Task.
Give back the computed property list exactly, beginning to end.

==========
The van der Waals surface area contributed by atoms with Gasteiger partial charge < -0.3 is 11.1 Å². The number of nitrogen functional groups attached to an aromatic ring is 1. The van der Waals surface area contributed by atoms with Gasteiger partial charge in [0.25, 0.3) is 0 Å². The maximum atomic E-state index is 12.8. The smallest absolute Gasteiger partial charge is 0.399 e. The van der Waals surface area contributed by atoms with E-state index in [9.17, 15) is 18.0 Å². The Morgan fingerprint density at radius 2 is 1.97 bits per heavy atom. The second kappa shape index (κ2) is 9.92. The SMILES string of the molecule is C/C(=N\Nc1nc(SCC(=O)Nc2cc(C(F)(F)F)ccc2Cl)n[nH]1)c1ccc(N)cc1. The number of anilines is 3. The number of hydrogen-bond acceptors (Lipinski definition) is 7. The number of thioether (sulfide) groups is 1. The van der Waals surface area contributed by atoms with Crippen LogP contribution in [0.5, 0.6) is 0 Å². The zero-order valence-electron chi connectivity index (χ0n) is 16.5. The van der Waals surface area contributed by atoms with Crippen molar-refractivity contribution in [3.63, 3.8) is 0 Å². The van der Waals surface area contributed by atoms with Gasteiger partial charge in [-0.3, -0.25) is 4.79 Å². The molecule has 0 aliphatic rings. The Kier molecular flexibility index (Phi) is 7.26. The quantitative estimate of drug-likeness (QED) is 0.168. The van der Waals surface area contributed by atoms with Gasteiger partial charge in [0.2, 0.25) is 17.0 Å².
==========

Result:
The van der Waals surface area contributed by atoms with Gasteiger partial charge < -0.3 is 11.1 Å². The number of nitrogen functional groups attached to an aromatic ring is 1. The van der Waals surface area contributed by atoms with Gasteiger partial charge in [0.25, 0.3) is 0 Å². The maximum atomic E-state index is 12.8. The smallest absolute Gasteiger partial charge is 0.399 e. The van der Waals surface area contributed by atoms with E-state index in [9.17, 15) is 18.0 Å². The Morgan fingerprint density at radius 2 is 1.97 bits per heavy atom. The second kappa shape index (κ2) is 9.92. The SMILES string of the molecule is C/C(=N\Nc1nc(SCC(=O)Nc2cc(C(F)(F)F)ccc2Cl)n[nH]1)c1ccc(N)cc1. The number of anilines is 3. The number of hydrogen-bond acceptors (Lipinski definition) is 7. The number of thioether (sulfide) groups is 1. The van der Waals surface area contributed by atoms with Crippen LogP contribution in [0.5, 0.6) is 0 Å². The zero-order valence-electron chi connectivity index (χ0n) is 16.5. The van der Waals surface area contributed by atoms with Crippen molar-refractivity contribution in [3.63, 3.8) is 0 Å². The van der Waals surface area contributed by atoms with Gasteiger partial charge in [-0.3, -0.25) is 4.79 Å². The molecule has 0 aliphatic rings. The Kier molecular flexibility index (Phi) is 7.26. The quantitative estimate of drug-likeness (QED) is 0.168. The van der Waals surface area contributed by atoms with Gasteiger partial charge in [0.2, 0.25) is 17.0 Å².